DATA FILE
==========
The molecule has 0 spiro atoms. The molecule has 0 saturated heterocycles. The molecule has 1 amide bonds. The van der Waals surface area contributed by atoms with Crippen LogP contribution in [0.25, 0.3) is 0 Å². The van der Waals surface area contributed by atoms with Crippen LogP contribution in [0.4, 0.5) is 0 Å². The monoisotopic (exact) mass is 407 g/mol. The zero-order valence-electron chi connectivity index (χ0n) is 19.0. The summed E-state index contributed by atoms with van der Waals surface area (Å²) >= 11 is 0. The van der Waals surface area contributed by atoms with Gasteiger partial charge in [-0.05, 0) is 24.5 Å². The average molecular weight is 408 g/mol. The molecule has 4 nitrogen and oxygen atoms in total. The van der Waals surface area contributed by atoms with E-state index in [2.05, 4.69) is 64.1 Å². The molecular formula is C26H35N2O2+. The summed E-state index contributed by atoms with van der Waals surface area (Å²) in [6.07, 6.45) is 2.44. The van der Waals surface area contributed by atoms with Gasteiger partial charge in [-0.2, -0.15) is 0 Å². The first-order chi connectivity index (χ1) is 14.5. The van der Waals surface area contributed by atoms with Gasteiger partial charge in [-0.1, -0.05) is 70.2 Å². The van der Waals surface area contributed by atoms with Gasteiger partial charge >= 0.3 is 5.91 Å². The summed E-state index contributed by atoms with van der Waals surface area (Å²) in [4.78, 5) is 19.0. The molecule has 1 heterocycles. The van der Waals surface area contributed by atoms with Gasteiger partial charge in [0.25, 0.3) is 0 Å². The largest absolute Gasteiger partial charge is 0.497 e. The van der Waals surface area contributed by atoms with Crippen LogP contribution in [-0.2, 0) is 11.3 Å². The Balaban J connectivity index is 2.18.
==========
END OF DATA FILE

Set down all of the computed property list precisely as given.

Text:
The molecule has 0 spiro atoms. The molecule has 0 saturated heterocycles. The molecule has 1 amide bonds. The van der Waals surface area contributed by atoms with Crippen LogP contribution in [0.25, 0.3) is 0 Å². The van der Waals surface area contributed by atoms with Crippen LogP contribution in [0.4, 0.5) is 0 Å². The monoisotopic (exact) mass is 407 g/mol. The zero-order valence-electron chi connectivity index (χ0n) is 19.0. The summed E-state index contributed by atoms with van der Waals surface area (Å²) >= 11 is 0. The van der Waals surface area contributed by atoms with Gasteiger partial charge in [-0.05, 0) is 24.5 Å². The average molecular weight is 408 g/mol. The molecule has 4 nitrogen and oxygen atoms in total. The van der Waals surface area contributed by atoms with E-state index in [2.05, 4.69) is 64.1 Å². The molecular formula is C26H35N2O2+. The summed E-state index contributed by atoms with van der Waals surface area (Å²) in [6.07, 6.45) is 2.44. The van der Waals surface area contributed by atoms with Gasteiger partial charge in [-0.2, -0.15) is 0 Å². The first-order chi connectivity index (χ1) is 14.5. The van der Waals surface area contributed by atoms with Gasteiger partial charge in [-0.1, -0.05) is 70.2 Å². The van der Waals surface area contributed by atoms with Gasteiger partial charge >= 0.3 is 5.91 Å². The summed E-state index contributed by atoms with van der Waals surface area (Å²) in [4.78, 5) is 19.0. The molecule has 1 heterocycles. The van der Waals surface area contributed by atoms with Gasteiger partial charge in [0.25, 0.3) is 0 Å². The largest absolute Gasteiger partial charge is 0.497 e. The van der Waals surface area contributed by atoms with Crippen LogP contribution in [-0.2, 0) is 11.3 Å². The Balaban J connectivity index is 2.18.